“The sanctions, combined with new trade controls, have made it harder and harder for Iran to get key goods that they need,” said David Albright, a nuclear physicist and the author of “Peddling Peril,” a book on the illicit trade in nuclear components. He notes that as a result of the controls, the Iranians may be running out of maraging steel, a key material for making centrifuges.
And now that it turns out Iran is unlikely to produce nuclear weapons as quickly as was once feared, the Obama administration wants the world to know — as part of its diplomatic strategy to slow Tehran down even more.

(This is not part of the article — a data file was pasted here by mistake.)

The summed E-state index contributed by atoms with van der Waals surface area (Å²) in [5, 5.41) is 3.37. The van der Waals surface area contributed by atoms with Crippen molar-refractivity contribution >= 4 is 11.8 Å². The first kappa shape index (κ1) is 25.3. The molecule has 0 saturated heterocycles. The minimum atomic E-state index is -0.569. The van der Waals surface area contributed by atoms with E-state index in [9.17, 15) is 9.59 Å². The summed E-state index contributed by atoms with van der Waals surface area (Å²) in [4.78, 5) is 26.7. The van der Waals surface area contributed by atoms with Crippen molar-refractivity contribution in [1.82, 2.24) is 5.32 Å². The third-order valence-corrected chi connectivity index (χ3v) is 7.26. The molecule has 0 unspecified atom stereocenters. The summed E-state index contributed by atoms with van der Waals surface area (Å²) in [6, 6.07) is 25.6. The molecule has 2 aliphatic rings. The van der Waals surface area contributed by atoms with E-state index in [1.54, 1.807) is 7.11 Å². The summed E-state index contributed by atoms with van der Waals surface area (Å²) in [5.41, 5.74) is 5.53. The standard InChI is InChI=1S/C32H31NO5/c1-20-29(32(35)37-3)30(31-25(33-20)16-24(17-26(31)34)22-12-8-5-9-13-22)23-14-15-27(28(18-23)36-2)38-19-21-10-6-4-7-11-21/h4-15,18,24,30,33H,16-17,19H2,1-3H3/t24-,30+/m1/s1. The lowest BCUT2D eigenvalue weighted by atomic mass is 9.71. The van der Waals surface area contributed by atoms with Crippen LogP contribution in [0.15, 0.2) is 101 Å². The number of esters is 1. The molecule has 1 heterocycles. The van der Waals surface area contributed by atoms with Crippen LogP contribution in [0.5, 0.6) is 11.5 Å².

“The Iranians have a clear strategy to mislead everybody about how advanced their program is,” the U.S. official said. “We’ve stripped away that mask. This is not a massive program…
“If they think they are within grasp of a nuclear weapons capability, then their natural inclination will be to endure another couple of years of sanctions. But if they think they are still years away and are going to continue suffering economic damage, that makes it much more likely that they would decide, if only for tactical reasons, to accept some limitations on the program.”